Budget sequestration’s return would impact combat support services that special operations forces and counterterrorism activities rely on, like logistics and, in particular, intelligence, surveillance, and reconnaissance work, warned Assistant Secretary of Defense for Special Operations/Low-Intensity Conflict Michael Lumpkin on Tuesday. “We don’t have enough ISR, and we do the best with what we have,” he told the Senate Armed Services Committee’s emerging threats panel. Any cutbacks to the number of overhead ISR orbits supporting combatant commanders around the world would affect those operations, he said. Reduced ISR means less visibility and “fidelity” in areas where SOF forces operate, and over time, would affect counterterrorism work, too, he said. Lumpkin also highlighted the need for SOF aircraft modernization. Even though the services buy special-mission aircraft, US Special Operations Command makes modifications to them, he said. Reduced funding means the services would purchase airplanes at a slower rate, which would have “long-term impacts for capabilities,” said Lumpkin. (Lumpkin’s written testimony)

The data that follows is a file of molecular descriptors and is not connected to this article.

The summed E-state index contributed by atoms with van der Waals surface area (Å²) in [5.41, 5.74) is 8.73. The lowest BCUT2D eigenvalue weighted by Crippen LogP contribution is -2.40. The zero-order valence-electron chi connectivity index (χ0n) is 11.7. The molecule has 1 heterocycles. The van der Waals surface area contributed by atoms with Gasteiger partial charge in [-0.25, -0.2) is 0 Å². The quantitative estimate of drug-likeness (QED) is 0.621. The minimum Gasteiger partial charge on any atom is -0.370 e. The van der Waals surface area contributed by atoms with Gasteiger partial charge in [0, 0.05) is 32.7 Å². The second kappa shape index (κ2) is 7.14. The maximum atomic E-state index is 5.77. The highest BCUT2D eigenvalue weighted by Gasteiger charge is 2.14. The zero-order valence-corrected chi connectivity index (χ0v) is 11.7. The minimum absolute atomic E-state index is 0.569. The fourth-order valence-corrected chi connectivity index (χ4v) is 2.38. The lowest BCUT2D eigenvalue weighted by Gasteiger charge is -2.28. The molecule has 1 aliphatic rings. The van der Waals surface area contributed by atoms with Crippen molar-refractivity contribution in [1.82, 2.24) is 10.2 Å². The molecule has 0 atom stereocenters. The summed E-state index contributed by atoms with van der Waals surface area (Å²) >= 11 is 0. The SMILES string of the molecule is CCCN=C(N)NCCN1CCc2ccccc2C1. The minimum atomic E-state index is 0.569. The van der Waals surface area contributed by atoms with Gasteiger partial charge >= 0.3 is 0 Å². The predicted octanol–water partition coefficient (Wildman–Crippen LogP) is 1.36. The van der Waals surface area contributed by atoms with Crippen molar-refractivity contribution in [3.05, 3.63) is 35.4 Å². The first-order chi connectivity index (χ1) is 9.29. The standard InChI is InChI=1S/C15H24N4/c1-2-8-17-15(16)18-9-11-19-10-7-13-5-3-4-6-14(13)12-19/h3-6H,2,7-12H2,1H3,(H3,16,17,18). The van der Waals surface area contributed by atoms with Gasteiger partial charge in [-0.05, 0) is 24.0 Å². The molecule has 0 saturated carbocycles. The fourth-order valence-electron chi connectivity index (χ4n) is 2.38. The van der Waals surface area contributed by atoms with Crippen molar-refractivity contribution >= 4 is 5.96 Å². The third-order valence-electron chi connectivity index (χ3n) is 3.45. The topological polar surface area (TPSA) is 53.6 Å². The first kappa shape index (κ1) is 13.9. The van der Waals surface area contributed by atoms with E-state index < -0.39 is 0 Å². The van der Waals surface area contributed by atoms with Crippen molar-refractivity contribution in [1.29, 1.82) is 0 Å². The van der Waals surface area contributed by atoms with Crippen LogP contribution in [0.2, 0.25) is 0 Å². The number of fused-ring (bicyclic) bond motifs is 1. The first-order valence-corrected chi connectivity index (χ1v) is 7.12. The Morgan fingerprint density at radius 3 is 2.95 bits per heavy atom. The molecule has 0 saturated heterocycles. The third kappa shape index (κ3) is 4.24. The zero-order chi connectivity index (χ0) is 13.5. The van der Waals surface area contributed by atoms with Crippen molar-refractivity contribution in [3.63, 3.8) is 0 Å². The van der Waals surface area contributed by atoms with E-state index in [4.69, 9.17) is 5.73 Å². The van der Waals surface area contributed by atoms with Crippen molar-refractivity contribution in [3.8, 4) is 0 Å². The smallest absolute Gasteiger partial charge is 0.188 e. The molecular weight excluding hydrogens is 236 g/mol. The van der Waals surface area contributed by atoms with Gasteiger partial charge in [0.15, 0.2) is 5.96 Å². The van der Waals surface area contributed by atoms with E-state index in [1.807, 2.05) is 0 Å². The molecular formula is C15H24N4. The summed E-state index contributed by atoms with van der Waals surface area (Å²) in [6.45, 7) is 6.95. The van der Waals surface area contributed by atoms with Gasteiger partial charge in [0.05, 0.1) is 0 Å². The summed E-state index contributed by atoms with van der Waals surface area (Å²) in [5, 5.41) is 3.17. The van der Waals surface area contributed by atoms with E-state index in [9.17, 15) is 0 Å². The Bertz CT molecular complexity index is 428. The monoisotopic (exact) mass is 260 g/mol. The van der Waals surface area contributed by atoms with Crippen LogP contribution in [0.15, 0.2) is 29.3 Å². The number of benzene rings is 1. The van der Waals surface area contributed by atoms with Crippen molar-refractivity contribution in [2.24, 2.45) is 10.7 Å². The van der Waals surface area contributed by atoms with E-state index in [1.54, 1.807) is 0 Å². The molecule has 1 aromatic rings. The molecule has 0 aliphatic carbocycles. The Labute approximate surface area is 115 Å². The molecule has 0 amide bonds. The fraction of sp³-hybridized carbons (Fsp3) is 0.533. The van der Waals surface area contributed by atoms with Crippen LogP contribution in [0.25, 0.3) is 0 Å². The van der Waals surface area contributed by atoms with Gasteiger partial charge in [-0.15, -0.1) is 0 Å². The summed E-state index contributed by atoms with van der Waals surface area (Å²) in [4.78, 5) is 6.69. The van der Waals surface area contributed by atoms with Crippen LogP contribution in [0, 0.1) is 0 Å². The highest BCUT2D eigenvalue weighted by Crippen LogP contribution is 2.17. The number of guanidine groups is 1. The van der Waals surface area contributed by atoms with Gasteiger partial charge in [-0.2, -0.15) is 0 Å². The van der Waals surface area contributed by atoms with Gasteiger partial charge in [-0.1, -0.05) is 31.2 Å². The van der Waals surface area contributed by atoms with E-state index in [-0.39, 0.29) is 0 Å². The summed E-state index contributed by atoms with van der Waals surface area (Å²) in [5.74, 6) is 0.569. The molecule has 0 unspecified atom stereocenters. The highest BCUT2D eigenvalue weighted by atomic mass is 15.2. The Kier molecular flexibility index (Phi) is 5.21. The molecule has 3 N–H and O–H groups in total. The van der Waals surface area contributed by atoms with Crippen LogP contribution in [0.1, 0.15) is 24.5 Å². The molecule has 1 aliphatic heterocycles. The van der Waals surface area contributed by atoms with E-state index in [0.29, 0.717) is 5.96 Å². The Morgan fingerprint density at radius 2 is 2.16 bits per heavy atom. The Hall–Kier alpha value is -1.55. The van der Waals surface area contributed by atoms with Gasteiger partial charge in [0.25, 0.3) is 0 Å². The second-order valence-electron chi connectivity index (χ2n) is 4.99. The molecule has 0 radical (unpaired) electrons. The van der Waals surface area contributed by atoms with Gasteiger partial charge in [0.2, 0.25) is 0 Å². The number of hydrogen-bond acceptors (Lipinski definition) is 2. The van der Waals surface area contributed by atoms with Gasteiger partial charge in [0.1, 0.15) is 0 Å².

The Air Force overall reduced its size by 120 aircraft in fiscal year 2021, but kept about the same number of fighter, bomber and attack aircraft, according to data supplied by the service. The F-35 fleet saw the biggest increase while the B-1B bomber fleet saw the largest decline.